Healthy You - Every Day

Knee Injury Can’t Stop Ball Girl for Schuylkill Haven Football Team

When Madison Bensinger saw a cluster of football players thundering in her direction just off the home team sideline, she thought it a good idea to get out of the way. But as she backed up, the Schuylkill Haven Area High School football team ball girl got her foot caught in the kicker’s net behind her.

The 17-year-old clearly remembers what happened next.

“I went down in a pile of players laughing,” Bensinger says. “I couldn’t believe I had just gotten tackled. Then I tried to stand up and I realized I was not OK.”

“There was little doubt in my mind that Madison had a torn ACL (anterior cruciate ligament) as the knee had already begun to swell.” - Stephen Evans, DO

It was the Hurricanes’ first game of the 2021 season (actually a scrimmage with Executive Education Academy Charter School because the scheduled opponent had to cancel due to COVID-19 complications).  It would be the last for Bensinger, who had been helping referees shuffle footballs in and out of Schuylkill Haven games since she was in the eighth grade.

From sideline to ER

“I was just a few feet over from Madison when it happened,” says Lehigh Valley Orthopedic Institute certified athletic trainer Mike Cerasoli, who has worked with Hurricane athletes for the last seven years. “I saw her knee had been hyperextended. She actually popped right up again pretty quickly, but she couldn’t really move. She was telling me that her knee hurt.”

Team physician Stephen Evans, DO, with LVPG Orthopedics and Sports Medicine–Mauch Chunk Street in Pottsville, Pa., quickly joined Cerasoli in examining the injury to Bensinger’s left knee.

“There was little doubt in my mind that Madison had a torn ACL (anterior cruciate ligament) as the knee had already begun to swell,” Evans says. “With these injuries, usually the MCL (medial collateral ligament) and the meniscus (cartilage between the knee joints) sustain damage as well.”

Cerasoli carried Bensinger to her family’s car and she was driven to the Emergency Room at Lehigh Valley Hospital–Cedar Crest. Evans’ suspicions in the ligament and meniscus tears were confirmed by an MRI (magnetic resonance imaging) the next day.

Bensinger has had more than her share of bad luck with injuries during her high school career. While playing soccer, she sustained a hip flexor injury as a freshman and a toe ligament injury as a sophomore. Now, this knee injury would prevent her from playing her favorite sport, softball, during her junior season.

Still, she went right to work at coming back better than ever.

Preparing for surgery

“We started working on pre-hab exercises to strengthen the knee area before surgery,” Cerasoli says. “We did leg raises, hip abductions, different things to make the injured area as stable as possible.”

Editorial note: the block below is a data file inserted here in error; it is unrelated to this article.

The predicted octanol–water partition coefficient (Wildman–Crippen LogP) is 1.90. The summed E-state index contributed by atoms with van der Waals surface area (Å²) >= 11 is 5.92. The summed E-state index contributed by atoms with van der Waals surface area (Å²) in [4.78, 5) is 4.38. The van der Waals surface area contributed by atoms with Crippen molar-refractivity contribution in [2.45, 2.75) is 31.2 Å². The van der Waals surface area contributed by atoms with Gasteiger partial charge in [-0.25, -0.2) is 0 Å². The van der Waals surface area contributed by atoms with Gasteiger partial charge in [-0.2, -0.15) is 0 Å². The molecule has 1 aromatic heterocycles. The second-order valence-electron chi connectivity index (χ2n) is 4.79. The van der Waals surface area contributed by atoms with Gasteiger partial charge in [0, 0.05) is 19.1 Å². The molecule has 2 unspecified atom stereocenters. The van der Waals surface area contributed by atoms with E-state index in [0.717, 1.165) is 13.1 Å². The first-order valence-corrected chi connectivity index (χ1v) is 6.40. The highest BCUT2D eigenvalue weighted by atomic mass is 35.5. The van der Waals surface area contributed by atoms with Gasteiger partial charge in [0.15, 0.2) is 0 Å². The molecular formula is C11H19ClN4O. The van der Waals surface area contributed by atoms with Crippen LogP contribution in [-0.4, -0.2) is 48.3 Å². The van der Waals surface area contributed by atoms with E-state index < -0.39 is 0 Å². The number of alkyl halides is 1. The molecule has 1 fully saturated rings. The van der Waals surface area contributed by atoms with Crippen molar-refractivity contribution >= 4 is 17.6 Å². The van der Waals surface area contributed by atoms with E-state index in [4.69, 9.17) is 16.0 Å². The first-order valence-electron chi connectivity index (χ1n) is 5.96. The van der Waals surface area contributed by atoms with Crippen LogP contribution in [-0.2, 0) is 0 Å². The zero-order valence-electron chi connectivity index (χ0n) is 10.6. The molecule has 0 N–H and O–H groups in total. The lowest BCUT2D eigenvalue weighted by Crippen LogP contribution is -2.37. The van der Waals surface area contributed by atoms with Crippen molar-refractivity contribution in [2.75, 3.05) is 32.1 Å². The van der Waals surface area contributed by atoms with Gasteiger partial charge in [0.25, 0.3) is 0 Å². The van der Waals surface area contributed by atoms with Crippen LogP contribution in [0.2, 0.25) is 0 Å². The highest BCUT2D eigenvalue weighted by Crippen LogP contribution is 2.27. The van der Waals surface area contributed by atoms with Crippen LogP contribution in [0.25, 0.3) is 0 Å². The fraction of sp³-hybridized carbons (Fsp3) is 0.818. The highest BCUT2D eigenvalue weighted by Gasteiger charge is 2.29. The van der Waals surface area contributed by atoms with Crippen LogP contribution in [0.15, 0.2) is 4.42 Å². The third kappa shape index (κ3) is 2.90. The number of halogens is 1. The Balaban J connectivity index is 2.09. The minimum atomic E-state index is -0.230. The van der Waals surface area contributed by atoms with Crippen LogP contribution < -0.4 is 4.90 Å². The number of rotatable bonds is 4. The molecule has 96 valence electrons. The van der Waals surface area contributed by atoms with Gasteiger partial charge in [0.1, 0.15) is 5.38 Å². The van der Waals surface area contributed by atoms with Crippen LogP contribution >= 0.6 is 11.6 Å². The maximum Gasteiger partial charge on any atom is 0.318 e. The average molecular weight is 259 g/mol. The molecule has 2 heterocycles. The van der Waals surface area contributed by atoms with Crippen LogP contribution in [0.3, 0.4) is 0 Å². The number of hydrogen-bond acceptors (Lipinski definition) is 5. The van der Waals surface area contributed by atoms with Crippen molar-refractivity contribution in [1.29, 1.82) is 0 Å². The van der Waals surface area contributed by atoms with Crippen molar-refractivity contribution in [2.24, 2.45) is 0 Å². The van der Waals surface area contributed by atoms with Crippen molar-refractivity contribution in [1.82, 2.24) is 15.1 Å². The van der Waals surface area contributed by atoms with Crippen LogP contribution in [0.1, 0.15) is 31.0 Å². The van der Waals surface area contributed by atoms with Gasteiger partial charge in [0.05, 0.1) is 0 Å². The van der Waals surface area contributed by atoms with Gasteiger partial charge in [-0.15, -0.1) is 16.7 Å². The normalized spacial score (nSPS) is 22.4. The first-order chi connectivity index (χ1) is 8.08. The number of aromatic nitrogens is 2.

Neal Stansbury, MD, from LVPG Orthopedics and Sports Medicine–1250 Cedar Crest, performed surgery on Bensinger on Oct. 20, 2021, 42 days after her injury, at LVHN–Tilghman in Allentown, Pa. Bensinger went home the same day of her surgery.

“We were able to repair the ACL arthroscopically,” Stansbury says. “We needed open surgery to repair the MCL and meniscus. It all went very well. Then I told Madison what I tell all my patients – recovery is about 30 percent what I was able to do, and 70 percent what she does after surgery. From everything I’ve heard since, she’s been extremely dedicated.”

Determination through rehabilitation

Bensinger spent eight months recuperating the knee at LVHN Rehabilitation Center–Schuylkill under the direction of physical therapist Jennifer Herndon. She also worked with Cerasoli between therapy sessions.

“I was able to take my first steps without crutches and a brace by Dec. 20,” Bensinger says. “I was walking again so quickly thanks to Dr. Stansbury, Jen and Trainer Mike.  I can’t thank them enough for all that they did for me.”

On July 30, Bensinger was cleared to practice softball again. Now a senior, she’s determined to finally play for the high school team next spring. She wasn’t so sure about returning to the football sidelines as a ball girl.

“I finally decided to go for it again,” says Bensinger, who is looking at colleges with the hope of becoming a physician assistant. “I wanted to prove a point that this injury wasn’t going to stop me. Today, I feel stronger than I ever have.”

Lehigh Valley Orthopedic Institute

Lehigh Valley Orthopedic Institute

The region’s leader in joint, spine and orthopedic care gets you moving again.

Learn more

Explore More Articles